DECEMBER 4, 2000 VOL. 156 NO. 22This edition's table of contents
By PENNY CAMPBELL
DIED. LARS-ERIK NELSON, 59, New York Daily News columnist, of a suspected stroke; in Washington, D.C. A former Reuters correspondent, Nelson joined the Daily News in 1979, leaving in 1993 only to return two years later. An independent thinker who delighted in defending unpopular causes, Nelson was one of the first American journalists to criticize coverage of suspected Chinese-American spy Wen Ho Lee and was a staunch defender of Bill Clinton during his impeachment ordeal over the Monica Lewinsky affair.
DIED. EMIL ZATOPEK, 78, legendary Czech athlete and four-time Olympic gold medalist; in Prague. Known as "the locomotive" because of his relentless running and ungainly style, Zatopek won his first Olympic gold in the 10,000-m in London in 1948. In Helsinki four years later he won the 10,000-m, the 5,000-m and the marathonan event in which he had never before competedsetting an Olympic record for each. During his career he established a total of 18 world records.
DIED. VYACHESLAV KOTENOCHKIN, 74, Russian cartoonist whose slapstick series Nu, pogodi, about a hungry wolf's inept efforts to catch a wide-eyed rabbit, became a worldwide success; in Moscow. At the end of every episode, as the rabbit yet again made good its escape, the wolf shouted: "Nu, pogodi! (Just you wait!)"
DIED. THEODORE MONOD, 98, French naturalist famed for his long, solitary treks through the Sahara desert; in Versailles. Known for his meticulous research and insatiable curiosity, Monod became one of the world's leading experts on the Sahara, writing numerous books and articles on the subject. A spiritualist and pacifist, he championed animal rights and the environment decades before those causes gained wide popularity. He was elected to France's Academy of Sciences in 1963 and was a member of the French Legion of Honor.
DIED. JAMES RUSSELL WIGGINS, 96, former editor of the Washington Post; in Brooklin, Maine. Wiggins, whose journalistic career spanned nearly eight decades, was widely credited with transforming the Post from a small and struggling enterprise into a nationally respected newspaper. He left the daily in 1968 to serve briefly as the U.S. ambassador to the United Nations.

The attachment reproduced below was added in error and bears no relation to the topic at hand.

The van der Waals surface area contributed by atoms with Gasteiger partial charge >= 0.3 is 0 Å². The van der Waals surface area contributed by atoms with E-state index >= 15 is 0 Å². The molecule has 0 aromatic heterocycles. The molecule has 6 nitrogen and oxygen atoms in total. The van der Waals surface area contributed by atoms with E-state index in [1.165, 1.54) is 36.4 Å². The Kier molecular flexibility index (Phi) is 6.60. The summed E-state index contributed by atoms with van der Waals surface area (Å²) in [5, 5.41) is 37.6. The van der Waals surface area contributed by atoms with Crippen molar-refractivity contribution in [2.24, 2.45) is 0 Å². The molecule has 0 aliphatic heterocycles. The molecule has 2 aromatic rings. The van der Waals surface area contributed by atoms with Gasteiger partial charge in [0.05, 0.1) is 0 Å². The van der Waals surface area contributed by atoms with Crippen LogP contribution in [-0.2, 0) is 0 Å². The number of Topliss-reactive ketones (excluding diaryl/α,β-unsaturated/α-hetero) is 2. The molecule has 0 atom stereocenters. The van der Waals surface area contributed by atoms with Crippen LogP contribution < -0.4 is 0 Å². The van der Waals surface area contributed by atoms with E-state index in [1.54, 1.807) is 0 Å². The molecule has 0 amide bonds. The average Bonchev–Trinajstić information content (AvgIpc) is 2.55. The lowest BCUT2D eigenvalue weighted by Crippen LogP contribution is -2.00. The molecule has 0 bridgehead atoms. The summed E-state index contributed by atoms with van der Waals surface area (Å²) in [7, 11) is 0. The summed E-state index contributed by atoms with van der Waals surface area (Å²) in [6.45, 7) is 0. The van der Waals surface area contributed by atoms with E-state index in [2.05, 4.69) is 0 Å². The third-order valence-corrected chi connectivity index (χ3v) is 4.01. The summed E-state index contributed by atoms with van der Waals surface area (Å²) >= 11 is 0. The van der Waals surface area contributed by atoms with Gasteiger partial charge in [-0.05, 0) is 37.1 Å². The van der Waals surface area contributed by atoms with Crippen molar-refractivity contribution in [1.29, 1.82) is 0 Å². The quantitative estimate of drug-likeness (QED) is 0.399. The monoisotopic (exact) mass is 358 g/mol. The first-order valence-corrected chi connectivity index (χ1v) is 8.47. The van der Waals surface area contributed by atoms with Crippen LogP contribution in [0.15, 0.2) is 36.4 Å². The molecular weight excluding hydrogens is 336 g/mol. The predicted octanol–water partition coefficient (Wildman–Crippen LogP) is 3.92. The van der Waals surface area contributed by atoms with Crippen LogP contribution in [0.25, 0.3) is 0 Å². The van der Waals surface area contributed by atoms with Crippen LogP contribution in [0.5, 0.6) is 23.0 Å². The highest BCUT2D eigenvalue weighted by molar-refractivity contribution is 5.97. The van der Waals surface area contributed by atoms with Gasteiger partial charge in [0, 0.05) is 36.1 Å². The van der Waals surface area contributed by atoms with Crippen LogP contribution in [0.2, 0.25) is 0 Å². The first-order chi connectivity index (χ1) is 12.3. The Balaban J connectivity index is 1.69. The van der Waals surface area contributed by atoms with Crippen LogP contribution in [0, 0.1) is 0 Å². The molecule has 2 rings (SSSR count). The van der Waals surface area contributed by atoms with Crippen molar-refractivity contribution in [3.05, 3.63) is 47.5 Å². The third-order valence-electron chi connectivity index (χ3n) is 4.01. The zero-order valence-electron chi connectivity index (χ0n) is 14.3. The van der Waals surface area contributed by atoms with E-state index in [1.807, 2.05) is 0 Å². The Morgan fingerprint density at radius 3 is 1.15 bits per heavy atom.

RESIGNED. NIKI LAUDA, 51, former Formula One racing driver, as chairman of the floundering Austrian airline Lauda Air; in Vienna. Lauda stepped down after an auditor's report criticized the airline's board for failing to monitor derivatives transactions properly. He had been engaged in a bitter battle for control of the loss-making airline with Austrian Airlines, its largest shareholder.
ARRESTED. HERNAN RAMIREZ, a Chilean army general indicted earlier this month on charges of involvement in the 1982 assassination of Tucapel Jimenez, a labor leader and prominent opponent of then-military dictator Augusto Pinochet; in Santiago. Ramirez was the first active member of the armed forces to be indicted for human rights abuses committed during Pinochet's regime, and retired early following the charges to save the army from the embarrassment of a serving general going on trial.
A decade ago few people could have predicted that
who resigned last week as President of Peru after fleeing to his ancestral homeland of Japan, would dominate Peruvian politics throughout the 1990s.
"When the presidential campaign started nine months ago, few people in Lima had ever heard of . . . Alberto Fujimori, an agronomist of Japanese descent. . . Dubbed 'the Japanese Tsunami,' Fujimori . . . appeal[ed] to the country's desperate poor in a door-to-door campaign through shantytowns and farm villages. . . [He] is descended on his mother's side from a noble warrior, but his family, like most of Peru's 80,000 Japanese immigrants, first lived in a dirt-floored adobe hovel after arriving from southern Japan in 1934. . . As any political candidate who comes out of nowhere, the Japanese Tsunami could fade just as fast as he rose. But for now his fresh face and promises of social justice seem to be just what Peruvian voters are looking for."
--TIME, April 23, 1990
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